One of the questions I am asked most as MD of Mason Rose is why there are so many women and so few men in our team. It’s true that the balance is somehow always skewed towards women, although not by choice (and certainly the few men we do have in the team seem totally happy with the imbalance!) Traditionally there seem to be more women in hotel marketing and PR. The same cannot sadly be said of female hoteliers and GMs, although the situation is happily changing.
I’ve asked a few special women in the hotel industry to give me their thoughts on the subject, in particular with regards to women who have inspired them and how they feel that a woman’s touch can change – and dare I say improve – a customer’s hotel experience.
Interestingly, most of the female hoteliers I spoke to have been inspired by women outside of the industry – I imagine this will change as these current female hoteliers provide mentorship and inspiration for the younger women they are working with. Jeanette Mix, Founder of Ett Hem in Stockholm, informed me that the designer, Ilse Crawford, “had a very important role in believing in me and my idea and gave me both strength and self-confidence”. For Valentina De Santis, CEO of Grand Hotel Tremezzo, Lake Como, it was her mother and grandmother. Similarly, Katja Henke, GM of The Peninsula Paris says her mother always told her “do your best, don’t give up and you will succeed”. Passion and determination are words used by all those I spoke to when they describe the women who have inspired them.
Networking inside and outside of the industry (the latter as recommended by Jeanette Mix) and supporting each other is key for these successful women. Mariana Mary Nandawula who works with Bwindi Lodge, Uganda, part of Volcanoes Safaris, put it perfectly; “Women need to love and support one another rather than fighting each other”.
All those I spoke to are happy to see that women are increasingly prominent in the hotel industry, not only in terms of leadership but also in terms of roles which were traditionally considered the male domain – eg Head Chefs, Head Concierges and, indeed, many more female GMs. Peninsula Hotels is a prime example of the latter, with 4 out of 10 hotels being headed up by a female GM.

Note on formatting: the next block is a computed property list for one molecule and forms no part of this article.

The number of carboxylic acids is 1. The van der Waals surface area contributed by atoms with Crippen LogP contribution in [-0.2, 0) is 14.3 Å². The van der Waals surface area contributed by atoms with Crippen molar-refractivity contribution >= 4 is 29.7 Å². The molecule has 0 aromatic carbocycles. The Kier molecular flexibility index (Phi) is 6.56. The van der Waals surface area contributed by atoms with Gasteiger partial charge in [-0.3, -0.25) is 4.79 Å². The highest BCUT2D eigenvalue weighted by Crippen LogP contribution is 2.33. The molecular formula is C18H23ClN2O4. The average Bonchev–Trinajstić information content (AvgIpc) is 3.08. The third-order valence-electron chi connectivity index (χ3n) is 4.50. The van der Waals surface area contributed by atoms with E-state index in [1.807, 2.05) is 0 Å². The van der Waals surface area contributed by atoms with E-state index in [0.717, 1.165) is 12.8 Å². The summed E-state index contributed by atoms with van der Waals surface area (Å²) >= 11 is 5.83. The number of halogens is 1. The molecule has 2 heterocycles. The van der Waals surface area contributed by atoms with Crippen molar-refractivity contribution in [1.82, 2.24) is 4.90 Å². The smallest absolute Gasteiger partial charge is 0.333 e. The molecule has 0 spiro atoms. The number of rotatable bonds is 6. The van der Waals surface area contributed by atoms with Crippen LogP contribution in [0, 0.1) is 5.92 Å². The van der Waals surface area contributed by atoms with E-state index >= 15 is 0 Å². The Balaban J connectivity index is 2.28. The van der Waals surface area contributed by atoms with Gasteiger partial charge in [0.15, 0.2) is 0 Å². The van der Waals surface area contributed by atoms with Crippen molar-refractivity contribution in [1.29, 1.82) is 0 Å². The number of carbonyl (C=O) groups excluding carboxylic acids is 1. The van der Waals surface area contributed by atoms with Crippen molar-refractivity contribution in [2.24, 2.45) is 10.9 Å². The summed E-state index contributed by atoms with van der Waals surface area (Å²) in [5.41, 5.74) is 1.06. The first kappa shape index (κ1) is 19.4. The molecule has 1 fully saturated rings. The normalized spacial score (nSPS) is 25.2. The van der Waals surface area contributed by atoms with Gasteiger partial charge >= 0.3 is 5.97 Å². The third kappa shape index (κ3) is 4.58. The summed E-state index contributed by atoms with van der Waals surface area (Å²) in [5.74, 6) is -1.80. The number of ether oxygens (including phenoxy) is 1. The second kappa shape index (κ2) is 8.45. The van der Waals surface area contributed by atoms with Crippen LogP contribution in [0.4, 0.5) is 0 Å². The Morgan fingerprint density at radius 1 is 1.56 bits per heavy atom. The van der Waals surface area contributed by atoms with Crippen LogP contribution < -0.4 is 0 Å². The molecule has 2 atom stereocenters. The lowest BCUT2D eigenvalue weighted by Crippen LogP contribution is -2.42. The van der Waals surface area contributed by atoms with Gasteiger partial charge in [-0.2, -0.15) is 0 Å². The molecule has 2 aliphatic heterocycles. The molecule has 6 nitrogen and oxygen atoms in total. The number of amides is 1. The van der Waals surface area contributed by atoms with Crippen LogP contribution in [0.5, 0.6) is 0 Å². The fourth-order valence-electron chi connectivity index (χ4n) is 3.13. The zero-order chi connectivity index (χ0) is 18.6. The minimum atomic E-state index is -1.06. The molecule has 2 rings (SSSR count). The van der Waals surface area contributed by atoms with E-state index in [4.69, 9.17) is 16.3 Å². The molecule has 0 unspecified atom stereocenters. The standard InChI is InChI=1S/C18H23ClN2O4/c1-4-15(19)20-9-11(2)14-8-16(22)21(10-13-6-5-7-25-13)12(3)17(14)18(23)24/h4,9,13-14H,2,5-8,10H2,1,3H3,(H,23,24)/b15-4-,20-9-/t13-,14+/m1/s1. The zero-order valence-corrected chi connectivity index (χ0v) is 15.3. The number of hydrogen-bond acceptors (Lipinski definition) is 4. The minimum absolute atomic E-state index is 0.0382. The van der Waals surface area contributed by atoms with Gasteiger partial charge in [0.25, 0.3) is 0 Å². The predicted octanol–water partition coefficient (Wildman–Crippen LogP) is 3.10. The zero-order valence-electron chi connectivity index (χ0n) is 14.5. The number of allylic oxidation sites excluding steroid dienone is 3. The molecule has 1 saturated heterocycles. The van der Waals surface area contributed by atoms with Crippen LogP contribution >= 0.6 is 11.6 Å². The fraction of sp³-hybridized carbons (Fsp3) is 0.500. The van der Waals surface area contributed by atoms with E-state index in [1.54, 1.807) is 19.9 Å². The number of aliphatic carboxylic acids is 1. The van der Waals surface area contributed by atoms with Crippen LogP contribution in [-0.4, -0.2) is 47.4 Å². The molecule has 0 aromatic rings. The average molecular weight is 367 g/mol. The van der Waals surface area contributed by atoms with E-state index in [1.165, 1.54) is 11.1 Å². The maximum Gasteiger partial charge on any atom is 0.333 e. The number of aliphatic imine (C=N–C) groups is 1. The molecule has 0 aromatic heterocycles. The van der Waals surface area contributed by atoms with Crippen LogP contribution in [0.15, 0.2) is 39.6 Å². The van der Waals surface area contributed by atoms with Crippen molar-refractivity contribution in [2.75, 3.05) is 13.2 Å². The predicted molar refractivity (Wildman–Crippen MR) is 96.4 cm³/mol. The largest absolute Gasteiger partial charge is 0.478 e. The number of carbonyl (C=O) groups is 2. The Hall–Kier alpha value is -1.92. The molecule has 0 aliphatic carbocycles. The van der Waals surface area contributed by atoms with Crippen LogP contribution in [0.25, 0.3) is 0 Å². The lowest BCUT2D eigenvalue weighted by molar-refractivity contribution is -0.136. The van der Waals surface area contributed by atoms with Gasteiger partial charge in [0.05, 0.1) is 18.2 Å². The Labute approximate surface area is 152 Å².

It’s true that traditionally being a female GM has often meant sacrificing a family due to the sometimes unforgiving hours that accompany the role. I was delighted to read this comment by Pinar Timer, the inspirational GM of the Pera Palace Hotel Jumeirah in Istanbul “Having a family can contribute positively to your management style. Women are very talented and can juggle many tasks”. That’s not to say of course that your management style can’t be fabulous without a family (at the risk of sounding like Andrea Leadsom!) but it’s good to know there’s an experienced voice in the industry telling us that it most certainly is possible to successfully do both.
Although possibly something of a cliché, the most common theme in the conversations I had was the difference a female hotelier makes when it comes to the heart and soul of a hotel and therefore the kind of ambience and even service that a client will experience. All talk about female intuition, emotion and the human touch – attributes they feel are naturally stronger with women and that create a unique and welcoming atmosphere within a hotel environment. As Jeanette Mix wisely points out, “In an era of digitisation we need to see more of the human touch in our industry. Guests are craving personal attention and humanity”.
On a personal note, one of my favourite games when staying in a hotel I don’t know much about is to guess whether the hotel is run by a woman or a man – it’s not a difficult game to win!
by Maria Pajares, MD Mason Rose
Pictured above, in descending order: Jeanette Mix of Ett Hem Stockholm, Valentina de Santis of Grand Hotel Tremezzo, Mariana Mary Nandawula of Volcanoes Safaris, Pinar Timer of Pera Palace Hotel Jumeirah and Katja Henke, GM of The Peninsula Paris